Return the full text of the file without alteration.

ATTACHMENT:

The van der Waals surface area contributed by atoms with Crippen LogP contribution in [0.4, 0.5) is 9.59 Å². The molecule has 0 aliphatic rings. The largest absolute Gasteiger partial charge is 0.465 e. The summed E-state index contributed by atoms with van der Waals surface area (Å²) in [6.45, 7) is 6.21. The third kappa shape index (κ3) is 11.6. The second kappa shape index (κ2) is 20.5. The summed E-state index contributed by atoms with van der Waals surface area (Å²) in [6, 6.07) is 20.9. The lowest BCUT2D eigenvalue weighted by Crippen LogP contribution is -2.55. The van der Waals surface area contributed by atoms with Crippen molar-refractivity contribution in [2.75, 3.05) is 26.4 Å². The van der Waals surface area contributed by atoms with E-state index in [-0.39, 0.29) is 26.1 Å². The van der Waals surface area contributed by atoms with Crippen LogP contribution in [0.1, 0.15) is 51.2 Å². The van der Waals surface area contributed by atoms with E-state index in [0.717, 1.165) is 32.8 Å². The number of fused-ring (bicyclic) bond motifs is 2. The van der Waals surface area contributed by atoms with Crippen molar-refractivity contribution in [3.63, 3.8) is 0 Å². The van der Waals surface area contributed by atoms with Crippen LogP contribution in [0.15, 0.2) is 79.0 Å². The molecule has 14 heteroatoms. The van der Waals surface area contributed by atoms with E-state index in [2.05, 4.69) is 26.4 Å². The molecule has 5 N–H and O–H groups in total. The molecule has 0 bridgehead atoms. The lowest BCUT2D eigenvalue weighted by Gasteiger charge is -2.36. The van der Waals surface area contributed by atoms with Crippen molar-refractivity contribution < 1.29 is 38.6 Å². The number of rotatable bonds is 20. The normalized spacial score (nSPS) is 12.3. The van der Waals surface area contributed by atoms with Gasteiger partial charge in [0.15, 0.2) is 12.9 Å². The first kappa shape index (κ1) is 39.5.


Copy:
The van der Waals surface area contributed by atoms with Crippen LogP contribution in [0.4, 0.5) is 9.59 Å². The molecule has 0 aliphatic rings. The largest absolute Gasteiger partial charge is 0.465 e. The summed E-state index contributed by atoms with van der Waals surface area (Å²) in [6.45, 7) is 6.21. The third kappa shape index (κ3) is 11.6. The second kappa shape index (κ2) is 20.5. The summed E-state index contributed by atoms with van der Waals surface area (Å²) in [6, 6.07) is 20.9. The lowest BCUT2D eigenvalue weighted by Crippen LogP contribution is -2.55. The van der Waals surface area contributed by atoms with Crippen molar-refractivity contribution in [2.75, 3.05) is 26.4 Å². The van der Waals surface area contributed by atoms with E-state index in [-0.39, 0.29) is 26.1 Å². The van der Waals surface area contributed by atoms with Crippen LogP contribution in [0.1, 0.15) is 51.2 Å². The van der Waals surface area contributed by atoms with E-state index in [0.717, 1.165) is 32.8 Å². The number of fused-ring (bicyclic) bond motifs is 2. The van der Waals surface area contributed by atoms with Crippen molar-refractivity contribution in [3.63, 3.8) is 0 Å². The van der Waals surface area contributed by atoms with Crippen LogP contribution in [0.15, 0.2) is 79.0 Å². The molecule has 14 heteroatoms. The van der Waals surface area contributed by atoms with E-state index in [2.05, 4.69) is 26.4 Å². The molecule has 5 N–H and O–H groups in total. The molecule has 0 bridgehead atoms. The lowest BCUT2D eigenvalue weighted by Gasteiger charge is -2.36. The van der Waals surface area contributed by atoms with Crippen molar-refractivity contribution < 1.29 is 38.6 Å². The number of rotatable bonds is 20. The normalized spacial score (nSPS) is 12.3. The van der Waals surface area contributed by atoms with Gasteiger partial charge in [0.15, 0.2) is 12.9 Å². The first kappa shape index (κ1) is 39.5.